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What is inflammatory bowel disease?

Niamh Hennessy
Lead Dietitian, Cromwell Hospital
18 May 2022
Next review due May 2025

You might have heard of inflammatory bowel disease, often shortened to IBD, but what is it? Here I answer some common questions about IBD including what the symptoms are and how it’s diagnosed.

Inflammatory bowel disease (IBD) is a disease that causes painful sores and inflammation in your gut. It’s caused when your body’s own immune system starts to attack your gut. It’s not known for sure why this happens. There is more than one type of IBD. The two main types are Crohn’s disease and colitis.

What are the symptoms of IBD?

Not everyone will have the same symptoms. But common symptoms of IBD include:

  • cramping pains in your tummy
  • diarrhoea (runny poo)
  • blood or mucus in your poo
  • feeling very tired
  • losing your appetite
  • losing weight
  • anaemia (not having enough iron in your blood)
  • problems with your joints, eyes, or skin

If you have colitis, you might also have constipation.

How is IBD diagnosed?

If you think you might have IBD speak to a doctor. They will ask you questions about your symptoms, and they might suggest you have some tests. These tests might include:

What’s the difference between Crohn’s disease and colitis?

Both Crohn’s disease and colitis cause inflammation in your digestives system. Crohn’s disease, often known simply as Crohn’s, can cause different parts of your gut to become inflamed but usually, it affects the small intestine. Colitis, sometimes known as ulcerative colitis, only causes your large bowel (also called your colon) to become inflamed. It can also cause ulcers to form in your colon.

Can IBD be cured?

No. IBD can’t be cured, but there are treatments to help you live with the condition. These treatments can include:

  • medicines to reduce inflammation in your gut
  • medicines to control your immune system
  • a liquid diet (if you have Crohn’s disease)
  • surgery to remove part of your gut

Some people don’t need any treatment. Speak to your doctor about what would be best for you.

Most people have weeks or months where they don’t experience symptoms, or their symptoms are not as severe. The periods of time where your symptoms come back and you feel unwell are called flare-ups. These can last anywhere from a few days to a few months. Some people go for years without flare-ups.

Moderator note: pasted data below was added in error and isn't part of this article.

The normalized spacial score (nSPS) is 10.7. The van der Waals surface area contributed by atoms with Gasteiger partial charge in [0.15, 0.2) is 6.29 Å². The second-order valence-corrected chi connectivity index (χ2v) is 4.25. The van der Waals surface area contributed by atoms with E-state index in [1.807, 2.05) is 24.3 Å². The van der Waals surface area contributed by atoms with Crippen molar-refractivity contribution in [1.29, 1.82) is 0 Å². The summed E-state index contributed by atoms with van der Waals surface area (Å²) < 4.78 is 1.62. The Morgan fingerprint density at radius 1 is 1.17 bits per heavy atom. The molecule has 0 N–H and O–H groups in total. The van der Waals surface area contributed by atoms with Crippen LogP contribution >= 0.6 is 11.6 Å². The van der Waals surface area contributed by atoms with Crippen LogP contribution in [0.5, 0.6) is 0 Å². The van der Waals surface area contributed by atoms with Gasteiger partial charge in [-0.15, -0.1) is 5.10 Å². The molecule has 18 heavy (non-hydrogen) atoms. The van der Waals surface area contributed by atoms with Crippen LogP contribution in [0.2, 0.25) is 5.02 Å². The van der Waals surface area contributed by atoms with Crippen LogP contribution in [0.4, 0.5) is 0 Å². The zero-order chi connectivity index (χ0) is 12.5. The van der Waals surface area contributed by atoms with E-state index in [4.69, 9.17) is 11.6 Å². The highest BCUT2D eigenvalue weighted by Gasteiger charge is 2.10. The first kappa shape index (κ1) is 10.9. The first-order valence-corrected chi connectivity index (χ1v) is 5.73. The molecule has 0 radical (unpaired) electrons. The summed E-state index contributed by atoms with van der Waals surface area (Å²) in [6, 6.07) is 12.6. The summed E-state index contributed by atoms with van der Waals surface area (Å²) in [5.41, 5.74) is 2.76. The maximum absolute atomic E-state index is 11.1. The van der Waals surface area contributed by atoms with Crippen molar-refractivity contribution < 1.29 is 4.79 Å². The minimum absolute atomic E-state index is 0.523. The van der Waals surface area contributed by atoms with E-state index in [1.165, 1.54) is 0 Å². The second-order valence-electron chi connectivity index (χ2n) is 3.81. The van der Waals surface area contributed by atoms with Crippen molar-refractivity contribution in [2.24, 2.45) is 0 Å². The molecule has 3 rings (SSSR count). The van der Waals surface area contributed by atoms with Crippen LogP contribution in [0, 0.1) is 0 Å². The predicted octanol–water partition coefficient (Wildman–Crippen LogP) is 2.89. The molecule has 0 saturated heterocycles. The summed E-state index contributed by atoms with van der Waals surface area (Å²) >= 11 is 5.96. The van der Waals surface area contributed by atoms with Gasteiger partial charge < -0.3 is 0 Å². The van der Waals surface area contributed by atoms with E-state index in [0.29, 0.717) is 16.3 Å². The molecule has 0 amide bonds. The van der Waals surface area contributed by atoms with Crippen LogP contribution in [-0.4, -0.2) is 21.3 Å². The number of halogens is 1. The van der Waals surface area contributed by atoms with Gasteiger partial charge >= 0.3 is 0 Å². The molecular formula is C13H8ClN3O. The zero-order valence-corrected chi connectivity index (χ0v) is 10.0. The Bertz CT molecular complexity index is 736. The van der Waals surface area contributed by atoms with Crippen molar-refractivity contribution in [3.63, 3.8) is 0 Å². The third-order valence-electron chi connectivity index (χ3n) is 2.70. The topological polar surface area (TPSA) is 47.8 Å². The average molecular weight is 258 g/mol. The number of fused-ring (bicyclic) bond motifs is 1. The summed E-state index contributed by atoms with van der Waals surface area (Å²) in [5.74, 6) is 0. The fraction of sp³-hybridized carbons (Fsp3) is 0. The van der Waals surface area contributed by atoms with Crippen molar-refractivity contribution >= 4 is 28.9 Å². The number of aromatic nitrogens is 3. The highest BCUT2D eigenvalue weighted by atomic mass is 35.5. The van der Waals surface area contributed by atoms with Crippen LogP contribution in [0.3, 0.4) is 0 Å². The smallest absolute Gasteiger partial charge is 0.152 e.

What diet is best for IBD?

There isn’t a specific diet to follow if you have IBD. The most important thing is to eat a healthy balanced diet and stay hydrated. Some people find that very spicy foods or food with a lot of fibre make their symptoms worse. Keep a food diary to help you track if certain foods trigger your symptoms. You should speak to a dietitian before cutting out any foods to make sure you’re getting all the nutrients you need.

Sometimes during a flare-up, you might need to follow special dietary advice. This might include avoiding certain foods or following a liquid diet. Your nurse or doctor will let you know when you need to follow this diet and a dietitian can support you on how exactly to do this. They might also recommend you take supplements.

What is the difference between IBD and IBS?

Inflammatory bowel disease (IBD) and irritable bowel syndrome (IBS) are very different conditions. Irritable bowel syndrome (IBS) is not a disease. Instead, it’s a group of symptoms. It doesn’t cause inflammation or damage to your gut and there isn’t a test that can tell you if you have it. IBS is much more common than IBD. In the UK, slightly less than 1 in every 100 people have Crohn’s or Colitis. But around 15 in every 100 people are thought to have IBS.

Even though they are different conditions, IBD and IBS do share some of the same symptoms. And you can have both conditions at the same time. If you’re having digestive symptoms speak to a doctor to make sure you get the treatment you need.


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Niamh Hennessy
Niamh Hennessy
Lead Dietitian, Cromwell Hospital

    • All about Crohn's and Colitis. Crohn’s and Colitis UK. www.crohnsandcolitis.org.uk, reviewed October 2019
    • Ulcerative colitis. BMJ Best Practice. www.bestpractice.bmj.com, accessed 13 May 2022
    • Crohn's disease. BMJ Best Practice. www.bestpractice.bmj.com, reviewed 13 April 2022
    • Crohn's disease. Crohn’s and Colitis UK. www.crohnsandcolitis.org.uk, reviewed April 2021
    • Treatments. Crohn’s and Colitis UK. www.crohnsandcolitis.org.uk, accessed 13 May 2022
    • Irritable bowel syndrome. BMJ Best Practice. www.bestpractice.bmj.com, updated 12 April 2022

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